Originally published here on October 14, 2018; we’re revisiting Hollingsworth’s cash-engorged inhumanity because of this:
As borrowed from Facebook (sorry; the source has been lost — is it you, Dan Canon?), this profile effectively rests the case. It remains that I have significant issues with the Democratic dumb-ocracy, but voting in favor of Hollingsworth isn’t something I plan on doing in this or any other lifetime.
This is a profile of Joseph Albert “Trey” Hollingsworth III, the biggest goober in Washington.
As his name might lead you to suspect, he has been rich since before conception. His father, Joe Jr., is a prominent Tennessee capitalist who, in addition to owning “the largest developer for semi-rural industrial property in the Southeast,”  is known for an “adventuristic nature” that “expands beyond taking risks with start-ups, stocks and investments” to “hang gliding in Rio de Janeiro, racing Formula 1 cars and deep sea fishing off the Great Barrier Reef.” 
But Trey overcame his hardscrabble upbringing and in 2005, at the age of 22, founded Hollingsworth Capital Partners, which “purchases, renovates and repositions underperforming industrial and distribution investment property throughout the nation.”  His daddy is a silent partner.
A decade later, Trey decided to move to Southern Indiana and buy himself a seat in the US Congress, furnishing his campaign with over $3.1 million of his own money — 88.4% of the total amount raised by the Hollingsworth 2016 effort. This was supplemented by $1.5 Million that the Hollingsworth Companies donated to Indiana Jobs Now, a Super PAC his father created for the sole purpose of getting Trey elected (and which he terminated weeks after achieving this goal). Mostly, this fortune went to TV ad buys, which were enough to marshal 34% of the competitive Republican primary vote, securing Trey the opportunity to face a Democrat in Indiana’s gerrymandered 9th District. Then, he rode the anti-Clinton wave straight to Washington, DC.
(Campaign finance epilogue: At the end of the race, Trey still owed the strangely repetitive sum of $246,246 to his pollster and other political consultants, so he, of the nearly $60 Million asset portfolio, asked his colleagues for help paying up. “Representative-elect Hollingsworth,” said a senior campaign adviser, “is extremely appreciative of those willing to help retire campaign debt that is owed to vendors.”) 
My favorite detail about his 2016 run is his approach to the press, summarized neatly in this excerpt from a profile in Slate: “The 9th District… doesn’t have much local media, and Hollingsworth frequently dodged what media there was. When he did agree to interviews, he often evaded, even on seemingly benign questions. He declined to release his tax returns. When someone asked him to name his three favorite Hoosiers, he declined to do that, too. One reporter asked him where he’d lived before moving to Indiana; ‘I’ll have to go back,’ Hollingsworth said, speaking about his own life, ‘and check the record.’ Pressed on when exactly he moved to Indiana, he finally answered with early summer. Another reporter tried to clarify whether that meant June or July. ‘I think that’s a good characterization,’ Hollingsworth said.”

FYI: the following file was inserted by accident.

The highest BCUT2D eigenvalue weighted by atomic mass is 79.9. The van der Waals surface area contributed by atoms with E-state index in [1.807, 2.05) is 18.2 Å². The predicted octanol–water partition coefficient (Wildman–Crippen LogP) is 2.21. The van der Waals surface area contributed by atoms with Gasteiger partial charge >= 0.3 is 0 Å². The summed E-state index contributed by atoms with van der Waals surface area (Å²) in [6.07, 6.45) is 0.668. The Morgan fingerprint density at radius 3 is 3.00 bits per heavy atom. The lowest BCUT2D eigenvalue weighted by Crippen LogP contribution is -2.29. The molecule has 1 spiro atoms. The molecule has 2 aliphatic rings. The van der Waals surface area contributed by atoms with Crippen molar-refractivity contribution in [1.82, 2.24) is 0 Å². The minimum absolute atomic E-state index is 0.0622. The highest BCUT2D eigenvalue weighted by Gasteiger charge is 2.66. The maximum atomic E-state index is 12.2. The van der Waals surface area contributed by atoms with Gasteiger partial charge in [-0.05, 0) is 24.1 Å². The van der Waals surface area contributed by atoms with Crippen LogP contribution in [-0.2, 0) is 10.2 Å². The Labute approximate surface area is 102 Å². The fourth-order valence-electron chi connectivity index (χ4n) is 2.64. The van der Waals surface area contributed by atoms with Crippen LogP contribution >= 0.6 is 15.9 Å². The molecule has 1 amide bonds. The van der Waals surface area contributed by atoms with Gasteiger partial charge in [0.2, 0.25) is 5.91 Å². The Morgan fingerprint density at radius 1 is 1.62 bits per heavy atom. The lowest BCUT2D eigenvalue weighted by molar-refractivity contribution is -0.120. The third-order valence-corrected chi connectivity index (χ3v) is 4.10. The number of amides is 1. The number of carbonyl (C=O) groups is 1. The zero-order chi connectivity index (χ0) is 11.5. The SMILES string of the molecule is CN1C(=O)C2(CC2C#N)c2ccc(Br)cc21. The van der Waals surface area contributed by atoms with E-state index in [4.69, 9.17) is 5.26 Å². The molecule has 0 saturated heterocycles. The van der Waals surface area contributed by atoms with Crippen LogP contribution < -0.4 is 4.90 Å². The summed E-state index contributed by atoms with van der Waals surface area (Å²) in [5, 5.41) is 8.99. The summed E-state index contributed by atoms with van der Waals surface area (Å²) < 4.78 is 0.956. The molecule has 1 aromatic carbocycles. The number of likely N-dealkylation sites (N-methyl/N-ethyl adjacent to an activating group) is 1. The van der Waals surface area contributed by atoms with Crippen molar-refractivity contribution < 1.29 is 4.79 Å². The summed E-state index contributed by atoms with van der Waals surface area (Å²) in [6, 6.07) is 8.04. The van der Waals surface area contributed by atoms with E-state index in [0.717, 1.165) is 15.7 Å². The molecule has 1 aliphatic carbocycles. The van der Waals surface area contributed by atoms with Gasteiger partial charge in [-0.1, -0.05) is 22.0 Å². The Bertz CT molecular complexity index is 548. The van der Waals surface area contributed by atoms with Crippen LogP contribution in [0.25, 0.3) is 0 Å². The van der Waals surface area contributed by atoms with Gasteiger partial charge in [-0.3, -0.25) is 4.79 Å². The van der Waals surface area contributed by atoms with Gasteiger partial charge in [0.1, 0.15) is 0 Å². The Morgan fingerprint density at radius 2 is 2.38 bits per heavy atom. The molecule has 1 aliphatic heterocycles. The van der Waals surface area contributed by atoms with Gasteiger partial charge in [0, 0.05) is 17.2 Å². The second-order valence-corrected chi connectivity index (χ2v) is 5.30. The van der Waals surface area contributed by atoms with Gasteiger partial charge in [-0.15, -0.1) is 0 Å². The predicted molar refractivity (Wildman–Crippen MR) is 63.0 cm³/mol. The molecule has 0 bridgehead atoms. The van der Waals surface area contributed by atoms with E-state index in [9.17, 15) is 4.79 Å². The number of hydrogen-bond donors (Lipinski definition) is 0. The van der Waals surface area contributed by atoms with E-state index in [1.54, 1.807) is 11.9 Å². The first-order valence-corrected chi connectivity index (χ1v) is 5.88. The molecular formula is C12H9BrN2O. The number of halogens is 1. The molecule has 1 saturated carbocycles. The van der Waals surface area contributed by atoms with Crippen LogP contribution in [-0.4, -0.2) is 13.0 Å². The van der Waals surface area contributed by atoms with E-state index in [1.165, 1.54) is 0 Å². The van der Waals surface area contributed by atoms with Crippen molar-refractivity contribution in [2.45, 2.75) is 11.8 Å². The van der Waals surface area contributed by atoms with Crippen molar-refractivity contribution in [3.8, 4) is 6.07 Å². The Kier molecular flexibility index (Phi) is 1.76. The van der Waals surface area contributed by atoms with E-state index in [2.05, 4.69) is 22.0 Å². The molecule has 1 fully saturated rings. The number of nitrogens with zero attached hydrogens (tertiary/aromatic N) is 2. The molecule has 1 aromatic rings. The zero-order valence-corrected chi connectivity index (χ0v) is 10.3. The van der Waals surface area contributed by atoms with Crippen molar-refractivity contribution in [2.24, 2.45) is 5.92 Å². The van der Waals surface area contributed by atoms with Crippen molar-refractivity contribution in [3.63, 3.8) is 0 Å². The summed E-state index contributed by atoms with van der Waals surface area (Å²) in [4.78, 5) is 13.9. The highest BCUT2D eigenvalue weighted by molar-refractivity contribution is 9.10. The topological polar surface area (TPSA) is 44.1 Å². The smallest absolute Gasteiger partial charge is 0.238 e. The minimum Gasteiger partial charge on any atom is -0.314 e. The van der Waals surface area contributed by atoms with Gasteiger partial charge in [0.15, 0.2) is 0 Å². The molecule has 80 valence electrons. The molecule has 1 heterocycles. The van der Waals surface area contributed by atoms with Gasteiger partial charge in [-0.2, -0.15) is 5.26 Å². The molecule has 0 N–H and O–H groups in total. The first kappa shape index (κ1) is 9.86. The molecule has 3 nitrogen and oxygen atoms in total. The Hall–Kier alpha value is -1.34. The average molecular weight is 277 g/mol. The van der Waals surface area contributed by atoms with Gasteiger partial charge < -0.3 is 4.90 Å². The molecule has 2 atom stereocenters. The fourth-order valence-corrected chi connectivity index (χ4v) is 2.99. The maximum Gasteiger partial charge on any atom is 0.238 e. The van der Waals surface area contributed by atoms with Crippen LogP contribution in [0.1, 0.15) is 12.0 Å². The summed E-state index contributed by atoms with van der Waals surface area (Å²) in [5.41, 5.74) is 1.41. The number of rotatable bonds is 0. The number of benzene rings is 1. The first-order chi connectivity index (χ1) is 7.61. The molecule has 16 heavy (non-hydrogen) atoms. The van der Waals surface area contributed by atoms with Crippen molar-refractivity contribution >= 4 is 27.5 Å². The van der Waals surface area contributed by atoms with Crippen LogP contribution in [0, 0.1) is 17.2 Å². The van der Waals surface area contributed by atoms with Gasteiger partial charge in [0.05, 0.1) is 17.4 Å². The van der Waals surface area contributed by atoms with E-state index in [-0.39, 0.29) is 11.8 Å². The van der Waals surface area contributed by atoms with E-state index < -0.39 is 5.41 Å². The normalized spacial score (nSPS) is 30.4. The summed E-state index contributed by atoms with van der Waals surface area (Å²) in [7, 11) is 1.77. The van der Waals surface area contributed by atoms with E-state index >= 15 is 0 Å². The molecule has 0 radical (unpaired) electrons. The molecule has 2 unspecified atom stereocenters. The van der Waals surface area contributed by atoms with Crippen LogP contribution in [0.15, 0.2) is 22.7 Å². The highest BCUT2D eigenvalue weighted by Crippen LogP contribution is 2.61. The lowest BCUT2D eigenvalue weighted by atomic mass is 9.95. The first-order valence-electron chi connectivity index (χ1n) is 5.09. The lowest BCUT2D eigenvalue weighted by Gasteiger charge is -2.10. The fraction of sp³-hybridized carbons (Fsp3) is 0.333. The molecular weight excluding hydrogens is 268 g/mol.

In his 22 months in Congress, Trey has maintained this demanding level of constituent accountability, appearing in zero public in-district town halls since being sworn in. His sacrifices in the name of transparency reached their peak one week at the end of 2017, during the fight over the Free Millions for Billionaires Bill, or as it was more commonly known, “tax reform.”
One provision of the initial draft of that bill would have taxed tuition remissions, which low-wage graduate students receive, as income, meaning workers earning roughly $15,000 a year would be taxed as though they were earning around four times as much. Indiana University being the largest employer in the district, Trey’s constituents did not all smile on this prospect. Specifically, on the evening of Monday, December 11, Campus Action for Democracy grad students staged a sit-in in his office in Greenwood, demanding to hear from Trey.